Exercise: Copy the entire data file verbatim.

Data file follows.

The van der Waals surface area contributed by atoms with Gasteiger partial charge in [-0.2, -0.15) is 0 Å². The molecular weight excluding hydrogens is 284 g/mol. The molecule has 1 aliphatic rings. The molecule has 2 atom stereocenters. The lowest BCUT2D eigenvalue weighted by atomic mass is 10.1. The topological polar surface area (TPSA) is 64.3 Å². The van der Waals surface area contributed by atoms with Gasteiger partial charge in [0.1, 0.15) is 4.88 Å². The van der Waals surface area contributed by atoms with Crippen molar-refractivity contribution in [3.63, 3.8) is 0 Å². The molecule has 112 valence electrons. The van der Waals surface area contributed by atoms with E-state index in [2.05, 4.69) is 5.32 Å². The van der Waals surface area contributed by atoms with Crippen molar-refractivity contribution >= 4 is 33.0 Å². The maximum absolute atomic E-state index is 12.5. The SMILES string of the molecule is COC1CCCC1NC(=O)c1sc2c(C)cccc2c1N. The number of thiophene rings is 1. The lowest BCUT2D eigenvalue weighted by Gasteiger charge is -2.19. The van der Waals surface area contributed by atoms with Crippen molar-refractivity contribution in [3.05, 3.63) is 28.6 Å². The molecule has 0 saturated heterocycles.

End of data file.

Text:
The van der Waals surface area contributed by atoms with Gasteiger partial charge in [-0.2, -0.15) is 0 Å². The molecular weight excluding hydrogens is 284 g/mol. The molecule has 1 aliphatic rings. The molecule has 2 atom stereocenters. The lowest BCUT2D eigenvalue weighted by atomic mass is 10.1. The topological polar surface area (TPSA) is 64.3 Å². The van der Waals surface area contributed by atoms with Gasteiger partial charge in [0.1, 0.15) is 4.88 Å². The van der Waals surface area contributed by atoms with Crippen molar-refractivity contribution in [3.63, 3.8) is 0 Å². The molecule has 112 valence electrons. The van der Waals surface area contributed by atoms with E-state index in [2.05, 4.69) is 5.32 Å². The van der Waals surface area contributed by atoms with Crippen molar-refractivity contribution >= 4 is 33.0 Å². The maximum absolute atomic E-state index is 12.5. The SMILES string of the molecule is COC1CCCC1NC(=O)c1sc2c(C)cccc2c1N. The number of thiophene rings is 1. The lowest BCUT2D eigenvalue weighted by Gasteiger charge is -2.19. The van der Waals surface area contributed by atoms with Crippen molar-refractivity contribution in [3.05, 3.63) is 28.6 Å². The molecule has 0 saturated heterocycles.